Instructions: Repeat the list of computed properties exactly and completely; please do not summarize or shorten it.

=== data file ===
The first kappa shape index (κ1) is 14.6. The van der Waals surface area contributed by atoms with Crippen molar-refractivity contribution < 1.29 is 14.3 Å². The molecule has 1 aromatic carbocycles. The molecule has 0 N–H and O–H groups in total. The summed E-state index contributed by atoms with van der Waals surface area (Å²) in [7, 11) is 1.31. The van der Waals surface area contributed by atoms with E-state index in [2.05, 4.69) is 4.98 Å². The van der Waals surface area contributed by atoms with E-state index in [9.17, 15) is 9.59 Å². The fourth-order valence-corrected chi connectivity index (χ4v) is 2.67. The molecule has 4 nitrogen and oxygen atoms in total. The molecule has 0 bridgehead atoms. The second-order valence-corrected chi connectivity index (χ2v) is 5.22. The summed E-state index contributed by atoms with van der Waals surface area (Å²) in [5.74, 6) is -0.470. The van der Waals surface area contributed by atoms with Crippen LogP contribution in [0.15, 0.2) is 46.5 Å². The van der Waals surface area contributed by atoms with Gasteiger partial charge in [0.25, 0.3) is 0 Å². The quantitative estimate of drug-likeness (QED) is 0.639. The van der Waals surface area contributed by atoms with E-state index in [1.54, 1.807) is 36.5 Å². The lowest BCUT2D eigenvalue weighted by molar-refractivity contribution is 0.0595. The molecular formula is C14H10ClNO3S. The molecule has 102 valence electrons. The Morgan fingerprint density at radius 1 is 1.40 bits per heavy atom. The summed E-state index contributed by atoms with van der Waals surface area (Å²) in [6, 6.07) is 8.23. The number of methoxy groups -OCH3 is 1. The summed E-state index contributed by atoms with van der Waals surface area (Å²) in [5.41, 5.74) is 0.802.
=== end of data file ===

The first kappa shape index (κ1) is 14.6. The van der Waals surface area contributed by atoms with Crippen molar-refractivity contribution < 1.29 is 14.3 Å². The molecule has 1 aromatic carbocycles. The molecule has 0 N–H and O–H groups in total. The summed E-state index contributed by atoms with van der Waals surface area (Å²) in [7, 11) is 1.31. The van der Waals surface area contributed by atoms with E-state index in [2.05, 4.69) is 4.98 Å². The van der Waals surface area contributed by atoms with E-state index in [9.17, 15) is 9.59 Å². The fourth-order valence-corrected chi connectivity index (χ4v) is 2.67. The molecule has 4 nitrogen and oxygen atoms in total. The molecule has 0 bridgehead atoms. The second-order valence-corrected chi connectivity index (χ2v) is 5.22. The summed E-state index contributed by atoms with van der Waals surface area (Å²) in [5.74, 6) is -0.470. The van der Waals surface area contributed by atoms with Crippen LogP contribution in [0.15, 0.2) is 46.5 Å². The van der Waals surface area contributed by atoms with Gasteiger partial charge in [0.25, 0.3) is 0 Å². The quantitative estimate of drug-likeness (QED) is 0.639. The van der Waals surface area contributed by atoms with E-state index in [1.54, 1.807) is 36.5 Å². The lowest BCUT2D eigenvalue weighted by molar-refractivity contribution is 0.0595. The molecular formula is C14H10ClNO3S. The molecule has 102 valence electrons. The Morgan fingerprint density at radius 1 is 1.40 bits per heavy atom. The summed E-state index contributed by atoms with van der Waals surface area (Å²) in [6, 6.07) is 8.23. The number of methoxy groups -OCH3 is 1. The summed E-state index contributed by atoms with van der Waals surface area (Å²) in [5.41, 5.74) is 0.802.